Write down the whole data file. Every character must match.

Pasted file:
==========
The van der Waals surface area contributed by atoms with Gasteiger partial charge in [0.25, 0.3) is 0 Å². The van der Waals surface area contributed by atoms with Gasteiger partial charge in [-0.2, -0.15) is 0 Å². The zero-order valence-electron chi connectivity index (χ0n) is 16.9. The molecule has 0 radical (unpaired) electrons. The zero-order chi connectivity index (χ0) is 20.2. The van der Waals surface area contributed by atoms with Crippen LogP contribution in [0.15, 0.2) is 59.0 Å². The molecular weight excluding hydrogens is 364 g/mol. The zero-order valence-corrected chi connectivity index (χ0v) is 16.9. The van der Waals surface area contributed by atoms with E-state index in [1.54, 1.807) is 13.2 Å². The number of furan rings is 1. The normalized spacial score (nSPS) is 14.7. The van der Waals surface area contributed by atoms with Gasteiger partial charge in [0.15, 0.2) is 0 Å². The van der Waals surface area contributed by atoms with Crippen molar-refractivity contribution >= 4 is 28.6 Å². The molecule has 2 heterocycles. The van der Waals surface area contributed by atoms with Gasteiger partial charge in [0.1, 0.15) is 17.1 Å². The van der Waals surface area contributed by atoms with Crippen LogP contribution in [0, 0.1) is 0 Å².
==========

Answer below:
The van der Waals surface area contributed by atoms with Gasteiger partial charge in [0.25, 0.3) is 0 Å². The van der Waals surface area contributed by atoms with Gasteiger partial charge in [-0.2, -0.15) is 0 Å². The zero-order valence-electron chi connectivity index (χ0n) is 16.9. The molecule has 0 radical (unpaired) electrons. The zero-order chi connectivity index (χ0) is 20.2. The van der Waals surface area contributed by atoms with Crippen LogP contribution in [0.15, 0.2) is 59.0 Å². The molecular weight excluding hydrogens is 364 g/mol. The zero-order valence-corrected chi connectivity index (χ0v) is 16.9. The van der Waals surface area contributed by atoms with E-state index in [1.54, 1.807) is 13.2 Å². The number of furan rings is 1. The normalized spacial score (nSPS) is 14.7. The van der Waals surface area contributed by atoms with Gasteiger partial charge in [0.15, 0.2) is 0 Å². The van der Waals surface area contributed by atoms with Crippen molar-refractivity contribution >= 4 is 28.6 Å². The molecule has 2 heterocycles. The van der Waals surface area contributed by atoms with Gasteiger partial charge in [0.1, 0.15) is 17.1 Å². The van der Waals surface area contributed by atoms with Crippen LogP contribution in [0, 0.1) is 0 Å².